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I'm trying to convert my JavaScript functions to a dojo Class. I've a setTimeOut("functionName",2000) in one of my JS method. How do I call this from a method in the class decared using dojo.declare method. For example, below is my custom class.

    dojo.declare("Person",null,{
                    constructor:function(age,country,name,state){
                        this.age=age;
                        this.country=country;
                        this.name=name;
                        this.state=state;
                    },
                    moveToNewState:function(newState){
                        this.state=newState;
//I need to call "isStateChanged" method after 2000 ms. How do I do this?
                        setTimeOut("isStateChanged",2000);
                    },                  
                    isStateChanged:function(){
                        alert('state is updated');
                    }
                });
var person=new Person(12,"US","Test","TestState");
person.moveToNewState("NewState");

Please let me know how I can call isStateChanged method from moveToNewState method after 2000ms.

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It's setTimeout, not setTimeOut, and it's best (always, or almost always) to pass it a function reference, not a string it has to compile. –  T.J. Crowder Feb 23 '11 at 14:18

3 Answers 3

up vote 7 down vote accepted

What you're looking for is a way of binding the this value to the function that setTimeout will call:

moveToNewState:function(newState){
    // Remember `this` in a variable within this function call
    var context = this;

    // Misc logic
    this.state = newState;

    // Set up the callback
    setTimeout(function() {
        // Call it
        context.isStateChanged();
    }, 2000);
},     

The above is using a closure to bind the contxt (see: Closures are not complicated), which is the usual way to do this. Dojo may offer a built-in function for generating these "bound" callbacks (Prototype and jQuery do). (Edit: It does, in his comment below peller kindly points out dojo.hitch.) More about this general concept here: You must remember this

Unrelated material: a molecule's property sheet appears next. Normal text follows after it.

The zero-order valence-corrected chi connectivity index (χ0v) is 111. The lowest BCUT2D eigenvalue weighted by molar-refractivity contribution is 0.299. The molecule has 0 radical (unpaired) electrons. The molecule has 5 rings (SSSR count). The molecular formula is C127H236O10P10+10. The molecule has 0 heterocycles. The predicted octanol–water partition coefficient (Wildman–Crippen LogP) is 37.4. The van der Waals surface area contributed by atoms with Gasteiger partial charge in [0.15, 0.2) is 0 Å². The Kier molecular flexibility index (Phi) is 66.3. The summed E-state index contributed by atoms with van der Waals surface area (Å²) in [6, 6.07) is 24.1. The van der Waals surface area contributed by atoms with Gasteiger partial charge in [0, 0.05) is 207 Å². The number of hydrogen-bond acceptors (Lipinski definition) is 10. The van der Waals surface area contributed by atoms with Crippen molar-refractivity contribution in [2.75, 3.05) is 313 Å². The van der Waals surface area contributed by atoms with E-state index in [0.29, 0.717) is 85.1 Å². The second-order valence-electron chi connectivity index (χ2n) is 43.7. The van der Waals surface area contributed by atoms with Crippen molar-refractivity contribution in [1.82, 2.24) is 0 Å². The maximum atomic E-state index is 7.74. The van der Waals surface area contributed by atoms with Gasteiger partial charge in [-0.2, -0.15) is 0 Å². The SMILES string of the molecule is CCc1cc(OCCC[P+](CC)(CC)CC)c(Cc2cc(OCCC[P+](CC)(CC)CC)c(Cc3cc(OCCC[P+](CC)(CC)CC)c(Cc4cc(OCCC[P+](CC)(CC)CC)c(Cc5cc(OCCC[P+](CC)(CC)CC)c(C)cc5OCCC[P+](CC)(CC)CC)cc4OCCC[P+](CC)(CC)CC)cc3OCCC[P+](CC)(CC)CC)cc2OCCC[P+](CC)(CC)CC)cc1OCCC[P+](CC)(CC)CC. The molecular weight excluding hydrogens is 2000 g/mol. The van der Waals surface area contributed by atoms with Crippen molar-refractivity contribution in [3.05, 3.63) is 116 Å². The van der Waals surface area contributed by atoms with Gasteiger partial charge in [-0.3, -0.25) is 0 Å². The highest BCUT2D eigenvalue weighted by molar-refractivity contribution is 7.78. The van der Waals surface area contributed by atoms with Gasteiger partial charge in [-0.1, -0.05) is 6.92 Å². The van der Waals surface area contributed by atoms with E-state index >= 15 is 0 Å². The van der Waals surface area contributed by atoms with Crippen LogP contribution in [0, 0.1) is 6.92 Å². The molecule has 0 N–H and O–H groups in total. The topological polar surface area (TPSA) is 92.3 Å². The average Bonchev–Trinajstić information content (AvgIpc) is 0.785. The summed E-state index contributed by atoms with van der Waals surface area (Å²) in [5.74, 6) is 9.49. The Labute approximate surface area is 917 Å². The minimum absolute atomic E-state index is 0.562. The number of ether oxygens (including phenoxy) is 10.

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Thank you very much for your reply. It worked. Why are we creating a new variable called context and then assigning the current object to it? I thought "this" will refer to "Person" object and it has got a method "isStateChanged" –  Steven Feb 23 '11 at 14:52
    
@Steven: "Why are we creating a new variable called context and then assigning the current object to it?" Because this (in JavaScript) is defined entirely by how a function is called, not where a function is defined. setTimeout calls the function in the global context, which on browsers means this will be window, which obviously isn't want you want. More in the You must remember this link above, as well as here: Mythical methods –  T.J. Crowder Feb 23 '11 at 15:21
    
Thank you very much Crowder for the help.. –  Steven Feb 24 '11 at 3:55
    
The closure is actually not necessary in this case, but dojo.hitch is Dojo's equivalent for binding variables. –  peller Mar 13 '11 at 3:07
    
@peller: Ah, there you go, thanks. I knew Dojo would have one. Remember that there's a closure involved regardless, it's just a matter of what it closes over -- jQuery's proxy, Prototype's bind, and Dojo's hitch will all create closures, but they do it in a nice, well-contained scope within the library code so the closure isn't unnecessarily keeping anything additional in memory. –  T.J. Crowder Mar 13 '11 at 6:18

You could simply call setTimeout(this.isStateChanged, 2000) which will pass the correct function reference, not unlike the way you would call the method directly. The expression this.isStateChanged is evaluated immediately. To make the call, there's no need to wrap it in an extra function or declare local variables.

To bind the this variable to the called function, you can use dojo.hitch which will create its own closure without polluting the local variable space and potentially leaking through other references.

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This has nothing to do with dojo, this is pure javascript. What you're looking for is:

var $this = this;
setTimeout(function() { $this.isStateChanged() }, 2000);

Check out the docs on setTimeout.

Oh, and, please don't use quotes around your function names (because that makes it a useless string that will probably get evaled and will give an error).

share|improve this answer
    
Thank you very much for your reply. It worked. Why are we creating a new variable called $this and then assigning the current object to it? I thought "this" will refer to "Person" object and it has got a method "isStateChanged" –  Steven Feb 23 '11 at 14:22
    
this does refer to the Person instance, but only in the moveToNewState closure. When the timeout is fired, it's context (read: the this magic variable) will not be the Person instance, but to window. This is why you need to store the instance in a differently-named variable. T.J. Crowder posted some good links about this issue. –  Felix Feb 23 '11 at 15:32
    
Thank you very much Felix for your kind reply –  Steven Feb 24 '11 at 3:55

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